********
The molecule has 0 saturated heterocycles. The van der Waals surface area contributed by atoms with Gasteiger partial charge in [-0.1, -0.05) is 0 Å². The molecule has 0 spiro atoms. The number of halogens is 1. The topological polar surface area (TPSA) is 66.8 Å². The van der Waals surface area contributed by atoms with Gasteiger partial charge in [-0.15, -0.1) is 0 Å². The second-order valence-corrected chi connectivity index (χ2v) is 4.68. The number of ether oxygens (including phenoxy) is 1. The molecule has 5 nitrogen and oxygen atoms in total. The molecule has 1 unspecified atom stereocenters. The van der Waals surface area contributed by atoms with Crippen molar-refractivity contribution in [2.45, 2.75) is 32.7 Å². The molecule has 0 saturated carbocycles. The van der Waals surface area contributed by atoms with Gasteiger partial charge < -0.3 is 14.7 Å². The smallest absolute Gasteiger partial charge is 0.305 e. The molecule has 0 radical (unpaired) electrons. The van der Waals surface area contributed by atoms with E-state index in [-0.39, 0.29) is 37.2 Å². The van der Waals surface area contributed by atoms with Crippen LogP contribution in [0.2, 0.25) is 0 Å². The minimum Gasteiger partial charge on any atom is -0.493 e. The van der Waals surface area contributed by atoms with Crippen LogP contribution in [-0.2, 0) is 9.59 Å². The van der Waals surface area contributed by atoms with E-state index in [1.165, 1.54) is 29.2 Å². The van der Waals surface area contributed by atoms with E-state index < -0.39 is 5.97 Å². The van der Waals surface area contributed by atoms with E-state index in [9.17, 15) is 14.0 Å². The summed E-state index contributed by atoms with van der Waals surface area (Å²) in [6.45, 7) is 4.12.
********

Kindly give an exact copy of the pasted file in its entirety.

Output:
The molecule has 0 saturated heterocycles. The van der Waals surface area contributed by atoms with Gasteiger partial charge in [-0.1, -0.05) is 0 Å². The molecule has 0 spiro atoms. The number of halogens is 1. The topological polar surface area (TPSA) is 66.8 Å². The van der Waals surface area contributed by atoms with Gasteiger partial charge in [-0.15, -0.1) is 0 Å². The second-order valence-corrected chi connectivity index (χ2v) is 4.68. The number of ether oxygens (including phenoxy) is 1. The molecule has 5 nitrogen and oxygen atoms in total. The molecule has 1 unspecified atom stereocenters. The van der Waals surface area contributed by atoms with Crippen molar-refractivity contribution in [2.45, 2.75) is 32.7 Å². The molecule has 0 saturated carbocycles. The van der Waals surface area contributed by atoms with Gasteiger partial charge < -0.3 is 14.7 Å². The smallest absolute Gasteiger partial charge is 0.305 e. The molecule has 0 radical (unpaired) electrons. The van der Waals surface area contributed by atoms with E-state index in [-0.39, 0.29) is 37.2 Å². The van der Waals surface area contributed by atoms with Crippen LogP contribution in [0.2, 0.25) is 0 Å². The minimum Gasteiger partial charge on any atom is -0.493 e. The van der Waals surface area contributed by atoms with Crippen LogP contribution in [-0.2, 0) is 9.59 Å². The van der Waals surface area contributed by atoms with E-state index in [1.165, 1.54) is 29.2 Å². The van der Waals surface area contributed by atoms with E-state index < -0.39 is 5.97 Å². The van der Waals surface area contributed by atoms with E-state index in [9.17, 15) is 14.0 Å². The summed E-state index contributed by atoms with van der Waals surface area (Å²) in [6.45, 7) is 4.12.